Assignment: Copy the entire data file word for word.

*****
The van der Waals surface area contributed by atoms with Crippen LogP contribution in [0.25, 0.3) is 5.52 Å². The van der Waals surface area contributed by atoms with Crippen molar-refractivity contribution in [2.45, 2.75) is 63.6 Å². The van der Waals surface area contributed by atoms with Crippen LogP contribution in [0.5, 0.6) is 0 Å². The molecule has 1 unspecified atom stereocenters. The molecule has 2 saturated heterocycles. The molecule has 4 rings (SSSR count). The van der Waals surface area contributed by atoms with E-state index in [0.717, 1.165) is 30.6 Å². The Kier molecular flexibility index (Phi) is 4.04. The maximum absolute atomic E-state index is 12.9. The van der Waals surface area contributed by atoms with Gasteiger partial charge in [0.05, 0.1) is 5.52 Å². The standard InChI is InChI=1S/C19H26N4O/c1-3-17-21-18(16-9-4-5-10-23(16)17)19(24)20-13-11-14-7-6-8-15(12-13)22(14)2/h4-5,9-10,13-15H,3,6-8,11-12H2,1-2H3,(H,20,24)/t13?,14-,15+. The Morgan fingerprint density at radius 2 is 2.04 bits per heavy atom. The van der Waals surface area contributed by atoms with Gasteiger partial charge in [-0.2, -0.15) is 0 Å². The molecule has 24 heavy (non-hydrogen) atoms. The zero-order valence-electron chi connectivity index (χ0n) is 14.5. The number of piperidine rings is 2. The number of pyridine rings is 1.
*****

The van der Waals surface area contributed by atoms with Crippen LogP contribution in [0.25, 0.3) is 5.52 Å². The van der Waals surface area contributed by atoms with Crippen molar-refractivity contribution in [2.45, 2.75) is 63.6 Å². The van der Waals surface area contributed by atoms with Crippen LogP contribution in [0.5, 0.6) is 0 Å². The molecule has 1 unspecified atom stereocenters. The molecule has 2 saturated heterocycles. The molecule has 4 rings (SSSR count). The van der Waals surface area contributed by atoms with E-state index in [0.717, 1.165) is 30.6 Å². The Kier molecular flexibility index (Phi) is 4.04. The maximum absolute atomic E-state index is 12.9. The van der Waals surface area contributed by atoms with Gasteiger partial charge in [0.05, 0.1) is 5.52 Å². The standard InChI is InChI=1S/C19H26N4O/c1-3-17-21-18(16-9-4-5-10-23(16)17)19(24)20-13-11-14-7-6-8-15(12-13)22(14)2/h4-5,9-10,13-15H,3,6-8,11-12H2,1-2H3,(H,20,24)/t13?,14-,15+. The Morgan fingerprint density at radius 2 is 2.04 bits per heavy atom. The van der Waals surface area contributed by atoms with Gasteiger partial charge in [-0.2, -0.15) is 0 Å². The molecule has 24 heavy (non-hydrogen) atoms. The zero-order valence-electron chi connectivity index (χ0n) is 14.5. The number of piperidine rings is 2. The number of pyridine rings is 1.